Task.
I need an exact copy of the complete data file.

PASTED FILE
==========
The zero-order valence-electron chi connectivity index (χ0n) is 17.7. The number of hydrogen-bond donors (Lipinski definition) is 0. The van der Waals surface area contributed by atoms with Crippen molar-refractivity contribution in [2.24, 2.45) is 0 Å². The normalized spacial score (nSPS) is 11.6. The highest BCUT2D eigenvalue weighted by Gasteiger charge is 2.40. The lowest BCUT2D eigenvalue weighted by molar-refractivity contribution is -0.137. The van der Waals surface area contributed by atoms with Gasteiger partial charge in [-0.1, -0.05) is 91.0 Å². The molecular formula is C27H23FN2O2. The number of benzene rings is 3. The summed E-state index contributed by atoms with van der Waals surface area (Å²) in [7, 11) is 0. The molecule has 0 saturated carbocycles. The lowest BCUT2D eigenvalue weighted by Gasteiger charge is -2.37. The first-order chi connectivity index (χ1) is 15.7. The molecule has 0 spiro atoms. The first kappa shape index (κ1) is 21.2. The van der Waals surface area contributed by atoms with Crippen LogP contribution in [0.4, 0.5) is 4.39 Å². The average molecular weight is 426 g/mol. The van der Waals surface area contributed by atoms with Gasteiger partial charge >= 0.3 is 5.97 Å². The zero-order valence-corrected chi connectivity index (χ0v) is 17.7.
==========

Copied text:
The zero-order valence-electron chi connectivity index (χ0n) is 17.7. The number of hydrogen-bond donors (Lipinski definition) is 0. The van der Waals surface area contributed by atoms with Crippen molar-refractivity contribution in [2.24, 2.45) is 0 Å². The normalized spacial score (nSPS) is 11.6. The highest BCUT2D eigenvalue weighted by Gasteiger charge is 2.40. The lowest BCUT2D eigenvalue weighted by molar-refractivity contribution is -0.137. The van der Waals surface area contributed by atoms with Gasteiger partial charge in [-0.1, -0.05) is 91.0 Å². The molecular formula is C27H23FN2O2. The number of benzene rings is 3. The summed E-state index contributed by atoms with van der Waals surface area (Å²) in [7, 11) is 0. The molecule has 0 saturated carbocycles. The lowest BCUT2D eigenvalue weighted by Gasteiger charge is -2.37. The first-order chi connectivity index (χ1) is 15.7. The molecule has 0 spiro atoms. The first kappa shape index (κ1) is 21.2. The van der Waals surface area contributed by atoms with Crippen LogP contribution in [0.4, 0.5) is 4.39 Å². The average molecular weight is 426 g/mol. The van der Waals surface area contributed by atoms with Gasteiger partial charge >= 0.3 is 5.97 Å². The zero-order valence-corrected chi connectivity index (χ0v) is 17.7.